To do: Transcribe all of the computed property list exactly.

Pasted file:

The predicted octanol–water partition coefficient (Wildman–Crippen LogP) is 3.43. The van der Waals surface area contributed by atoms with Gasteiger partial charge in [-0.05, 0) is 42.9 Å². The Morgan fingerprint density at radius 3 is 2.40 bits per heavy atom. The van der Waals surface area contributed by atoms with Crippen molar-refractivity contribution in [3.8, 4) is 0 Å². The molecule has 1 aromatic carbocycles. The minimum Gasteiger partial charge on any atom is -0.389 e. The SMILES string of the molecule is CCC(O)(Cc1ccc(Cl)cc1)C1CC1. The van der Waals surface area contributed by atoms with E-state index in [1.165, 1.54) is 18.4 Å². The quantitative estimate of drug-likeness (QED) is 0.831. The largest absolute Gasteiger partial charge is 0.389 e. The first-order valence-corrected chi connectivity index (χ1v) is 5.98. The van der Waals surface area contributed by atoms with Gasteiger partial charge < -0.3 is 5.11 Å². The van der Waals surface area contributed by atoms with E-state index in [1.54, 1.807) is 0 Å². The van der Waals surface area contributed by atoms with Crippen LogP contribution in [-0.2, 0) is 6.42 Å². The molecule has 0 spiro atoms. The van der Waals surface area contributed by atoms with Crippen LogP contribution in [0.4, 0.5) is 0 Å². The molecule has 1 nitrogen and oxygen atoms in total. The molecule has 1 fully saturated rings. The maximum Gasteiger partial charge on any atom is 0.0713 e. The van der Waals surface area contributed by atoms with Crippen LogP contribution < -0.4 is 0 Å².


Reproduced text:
The predicted octanol–water partition coefficient (Wildman–Crippen LogP) is 3.43. The van der Waals surface area contributed by atoms with Gasteiger partial charge in [-0.05, 0) is 42.9 Å². The Morgan fingerprint density at radius 3 is 2.40 bits per heavy atom. The van der Waals surface area contributed by atoms with Crippen molar-refractivity contribution in [3.8, 4) is 0 Å². The molecule has 1 aromatic carbocycles. The minimum Gasteiger partial charge on any atom is -0.389 e. The SMILES string of the molecule is CCC(O)(Cc1ccc(Cl)cc1)C1CC1. The van der Waals surface area contributed by atoms with E-state index in [1.165, 1.54) is 18.4 Å². The quantitative estimate of drug-likeness (QED) is 0.831. The largest absolute Gasteiger partial charge is 0.389 e. The first-order valence-corrected chi connectivity index (χ1v) is 5.98. The van der Waals surface area contributed by atoms with Gasteiger partial charge < -0.3 is 5.11 Å². The van der Waals surface area contributed by atoms with E-state index in [1.54, 1.807) is 0 Å². The van der Waals surface area contributed by atoms with Crippen LogP contribution in [-0.2, 0) is 6.42 Å². The molecule has 0 spiro atoms. The van der Waals surface area contributed by atoms with Crippen LogP contribution in [0.4, 0.5) is 0 Å². The molecule has 1 nitrogen and oxygen atoms in total. The molecule has 1 fully saturated rings. The maximum Gasteiger partial charge on any atom is 0.0713 e. The van der Waals surface area contributed by atoms with Crippen LogP contribution < -0.4 is 0 Å².